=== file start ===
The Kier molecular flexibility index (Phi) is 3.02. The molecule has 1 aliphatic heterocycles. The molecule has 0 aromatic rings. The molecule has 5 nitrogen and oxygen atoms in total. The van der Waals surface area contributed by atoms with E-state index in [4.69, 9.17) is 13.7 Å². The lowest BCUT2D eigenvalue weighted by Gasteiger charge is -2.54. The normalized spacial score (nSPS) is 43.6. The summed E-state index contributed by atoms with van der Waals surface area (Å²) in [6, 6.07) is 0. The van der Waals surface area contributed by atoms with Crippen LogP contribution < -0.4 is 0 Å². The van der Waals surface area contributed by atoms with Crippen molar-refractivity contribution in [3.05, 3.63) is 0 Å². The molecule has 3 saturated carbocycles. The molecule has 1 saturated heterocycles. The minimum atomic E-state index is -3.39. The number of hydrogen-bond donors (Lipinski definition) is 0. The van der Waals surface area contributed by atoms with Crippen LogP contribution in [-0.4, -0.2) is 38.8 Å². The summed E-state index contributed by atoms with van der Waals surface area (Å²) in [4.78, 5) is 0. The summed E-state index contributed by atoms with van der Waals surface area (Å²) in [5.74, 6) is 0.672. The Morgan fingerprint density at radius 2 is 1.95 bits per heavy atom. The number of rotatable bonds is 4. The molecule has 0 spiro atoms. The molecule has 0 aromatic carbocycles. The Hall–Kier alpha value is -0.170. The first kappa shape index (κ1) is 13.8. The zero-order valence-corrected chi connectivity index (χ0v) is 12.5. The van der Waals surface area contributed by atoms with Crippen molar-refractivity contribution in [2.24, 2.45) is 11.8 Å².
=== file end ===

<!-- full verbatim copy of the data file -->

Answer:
The Kier molecular flexibility index (Phi) is 3.02. The molecule has 1 aliphatic heterocycles. The molecule has 0 aromatic rings. The molecule has 5 nitrogen and oxygen atoms in total. The van der Waals surface area contributed by atoms with E-state index in [4.69, 9.17) is 13.7 Å². The lowest BCUT2D eigenvalue weighted by Gasteiger charge is -2.54. The normalized spacial score (nSPS) is 43.6. The summed E-state index contributed by atoms with van der Waals surface area (Å²) in [6, 6.07) is 0. The van der Waals surface area contributed by atoms with Crippen LogP contribution < -0.4 is 0 Å². The van der Waals surface area contributed by atoms with Crippen molar-refractivity contribution in [3.05, 3.63) is 0 Å². The molecule has 3 saturated carbocycles. The molecule has 1 saturated heterocycles. The minimum atomic E-state index is -3.39. The number of hydrogen-bond donors (Lipinski definition) is 0. The van der Waals surface area contributed by atoms with Crippen LogP contribution in [-0.4, -0.2) is 38.8 Å². The summed E-state index contributed by atoms with van der Waals surface area (Å²) in [4.78, 5) is 0. The summed E-state index contributed by atoms with van der Waals surface area (Å²) in [5.74, 6) is 0.672. The Morgan fingerprint density at radius 2 is 1.95 bits per heavy atom. The number of rotatable bonds is 4. The molecule has 0 spiro atoms. The molecule has 0 aromatic carbocycles. The Hall–Kier alpha value is -0.170. The first kappa shape index (κ1) is 13.8. The zero-order valence-corrected chi connectivity index (χ0v) is 12.5. The van der Waals surface area contributed by atoms with Crippen molar-refractivity contribution in [2.24, 2.45) is 11.8 Å².